Crick initially laid the foundation of central-dogma: two linear information flows: DNA —> DNA during replication and DNA —> RNA —> protein during protein synthesis. Later, in 1970, evidence (Mizutani and Temin’s work established that reverse transcriptase activity can copy RNA back into DNA) forced Crick to revise his unidirectional formulation. Crick had to allocate an additional arrow from RNA to DNA in his dogmatic proposal. However, he adamantly rejected any possibility of transfers of information from protein to nucleic acid or from protein to protein: 
“. . . sequence information cannot be transferred from protein to either protein or nucleic acid” and “the discovery of just one type of present day cell which could carry out any of the three unknown transfers (protein —> DNA, protein —> RNA, protein —> protein) would shake the whole intellectual basis of molecular biology . . .”
Following this “genetic determinism,” many believed the idea that the secret of every sentient organism is coded in their genes (see for example, “Deciphering the code of life”). The Human Genome Project is an outcome of this code delusion in genetics. Many scientists were calling DNA the “Book of Life,” but subsequent evidence established the imprudence of such claims. Even Craig Venter, president of Celera Genomics and the corporate arm of the DNA sequencing project, stated, “genes can’t possibly explain all of what makes us what we are.” We now know that in a living cell every genome function includes inputs and information-processing networks. Cells can rearrange their genomes—thereby writing information that influences all features of genome function. Cell regulatory functions, such as the DNA proofreading/repair mechanisms and alternative splicing of pre-mRNA, clearly disprove the simplistic central dogma, and thus significantly modify our understanding of information dynamics. Therefore, cell functioning cannot be explained by reducing it to any single molecule like, DNA or RNA. Shapiro stated in his book Evolution: a view from the 21st century, “it seems that “the intellectual foundations of molecular biology” have indeed been shaken—and shaken hard.” Similarly, referring several examples from studies in molecular biology and genomics, Stephen L. Talbott expertly summarized the demise of abiology in his article, “Getting Over the Code Delusion.” At the end of the article he states:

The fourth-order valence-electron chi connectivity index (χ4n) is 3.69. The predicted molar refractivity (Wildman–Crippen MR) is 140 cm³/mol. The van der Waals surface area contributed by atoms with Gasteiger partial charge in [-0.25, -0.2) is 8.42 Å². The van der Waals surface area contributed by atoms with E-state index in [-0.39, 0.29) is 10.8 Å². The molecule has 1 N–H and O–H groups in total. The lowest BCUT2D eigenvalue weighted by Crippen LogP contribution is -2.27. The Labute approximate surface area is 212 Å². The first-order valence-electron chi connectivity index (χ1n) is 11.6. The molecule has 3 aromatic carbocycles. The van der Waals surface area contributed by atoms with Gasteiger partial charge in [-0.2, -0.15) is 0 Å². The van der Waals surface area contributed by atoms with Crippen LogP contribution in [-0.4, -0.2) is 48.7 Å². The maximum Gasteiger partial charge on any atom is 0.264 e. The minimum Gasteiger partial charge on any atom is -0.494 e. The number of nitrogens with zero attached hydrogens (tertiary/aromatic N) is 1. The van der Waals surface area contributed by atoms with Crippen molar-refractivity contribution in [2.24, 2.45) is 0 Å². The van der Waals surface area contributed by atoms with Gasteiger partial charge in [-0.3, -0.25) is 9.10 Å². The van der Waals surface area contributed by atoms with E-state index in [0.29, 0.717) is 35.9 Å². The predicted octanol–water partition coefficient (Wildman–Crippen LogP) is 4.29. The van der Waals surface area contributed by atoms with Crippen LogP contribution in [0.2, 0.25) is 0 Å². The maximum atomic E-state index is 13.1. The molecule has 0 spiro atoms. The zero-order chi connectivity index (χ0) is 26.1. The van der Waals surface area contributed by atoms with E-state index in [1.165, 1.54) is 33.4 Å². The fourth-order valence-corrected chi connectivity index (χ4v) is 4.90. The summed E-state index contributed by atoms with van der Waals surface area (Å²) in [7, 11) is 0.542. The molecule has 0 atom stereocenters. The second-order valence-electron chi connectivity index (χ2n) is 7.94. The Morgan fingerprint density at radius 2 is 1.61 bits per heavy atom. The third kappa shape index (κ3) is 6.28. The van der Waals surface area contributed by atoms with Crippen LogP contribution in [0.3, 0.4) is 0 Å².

“There is a frequently retold story about a little old lady who claims, after hearing a scientific lecture, that the world is a flat plate resting on the back of a giant tortoise. When asked what the turtle is standing on, she invokes a second turtle. And when the inevitable follow-up question comes, she replies, ‘You’re very clever, young man, but you can’t fool me. It’s turtles all the way down.’”
“As a metaphor for the scientific understanding of biology, the story is marvelously truthful. In the study of organisms, “It’s life all the way down.”
2. Neural Code Delusion
Like geneticists, neurologists also presumed the material basis of cognition and therefore they want to establish neurons in brain as the basis of consciousness. They have the notion that there is a “neural code” that represents the mind of the organism and helps the brain to manage synaptic modulation over wide areas of cortex. They believe that the complex brain function is as simple as the operation of a man-made machine—robot—and therefore they hope that in future they can control the living organisms just like a robot. Delgado stated in this book Physical Control of the Mind:
“There are basic mechanisms in the brain responsible for all mental activities, including perceptions, emotions, abstract thought, social relations, and the most refined artistic creations. . . . Predictable behavioral and mental responses may be induced by direct manipulation of the brain.”
We will discuss in this subsection some of the empirical facts from recent scientific findings to explain how all these believes are only a misunderstanding about brain functioning and consciousness. First question will be, does any neural code exists in reality, or it is only in the minds of neurologists? It is reported that coding occurs in context and hence, the meaning aspect should be considered strictly in the context of the subject’s behavior. An individual living entity selects according to his behavior only those aspects of neural firing that make sense for its behavior. Therefore brain function is controlled by the behavior of the living being. Apart from the behavior of organism whose brain is under study, interpretations of neural action are also very much influenced by the brain states of the neuroscientists. Eggermont explains this difficulty: